Niger Delta Avengers states conditions for dialogue with FG
The Niger Delta Avengers on Monday said it was open to dialogue with the Federal Government, but said such talks would happen if the government met their conditions.
“We want the federal government to commit members states of the multinational oil Corporations to commit independent mediators to this proposed dialogue,” said the group’s spokesperson, Mudoch Agbinibo.
“We believed that it is only such environment that will engender genuine dialogue that will be aimed at setting up a framework for achieving the short, medium and long-term demands of the Niger delta to de-escalating this conflict and bring about a lasting peace.”
Agbinibo restated the group’s readiness to “attack the interest of oil corporation and international refineries operators that bring in vessels to the Niger delta territory to buy our oil that every successive government has refused to use and reapply the proceeds towards any development in the region since 1958.
“If they refuse be heed (sic) to our advice will result to sinking of two their mother vessel as an example to others. They should not undertake any repair of pipeline, oil and gas facilities that is damaged or attacked by our forces during this period of “Operation Red Economy” until and/or after the dialogue.”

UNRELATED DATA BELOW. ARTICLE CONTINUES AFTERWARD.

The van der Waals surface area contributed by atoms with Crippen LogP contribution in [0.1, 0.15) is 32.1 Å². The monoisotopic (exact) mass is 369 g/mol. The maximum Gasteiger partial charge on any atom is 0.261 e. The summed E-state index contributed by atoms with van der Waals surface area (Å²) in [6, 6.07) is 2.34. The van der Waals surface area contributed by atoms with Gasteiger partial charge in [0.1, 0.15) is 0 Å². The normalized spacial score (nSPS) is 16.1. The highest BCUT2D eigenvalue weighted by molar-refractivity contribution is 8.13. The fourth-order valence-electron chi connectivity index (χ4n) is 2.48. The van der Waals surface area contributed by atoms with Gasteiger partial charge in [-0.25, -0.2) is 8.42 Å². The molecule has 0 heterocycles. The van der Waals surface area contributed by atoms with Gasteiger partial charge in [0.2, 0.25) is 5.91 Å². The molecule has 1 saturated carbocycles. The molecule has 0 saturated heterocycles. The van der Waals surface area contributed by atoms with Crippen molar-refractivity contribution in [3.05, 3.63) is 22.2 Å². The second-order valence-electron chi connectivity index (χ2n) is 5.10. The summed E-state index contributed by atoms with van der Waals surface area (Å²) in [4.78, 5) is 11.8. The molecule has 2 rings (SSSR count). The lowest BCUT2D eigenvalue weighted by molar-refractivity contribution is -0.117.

He said the government should show ‘genuine attitude’ and provide a conducive atmosphere for the proposed talks.
Minister of state for petroleum resources,Emmanuel Kachikwu, said on June 6 that the Federal Government was keen on exploring the dialogue option in solving the renewed crisis in the region.
“We are making contacts with everybody who is involved, the ones that we can identify, through them, the ones that we can’t identify so that there is a lot more inclusiveness in this dialogue,” he said.
But NDA had declined to dialogue with the government, demanding that oil multinationals leave the region.
The group has emerged as the most prominent militant group in the Niger Delta region in 2016 with series of attacks launched on oil installations belonging to Shell, Chevron, ENI and Nigerian National Petroleum Corporation (NNPC).
The strikes have cut Nigeria’s output to a 20-year low, crashing daily crude production to 1.4 million barrels per day from 2.2 million bpd.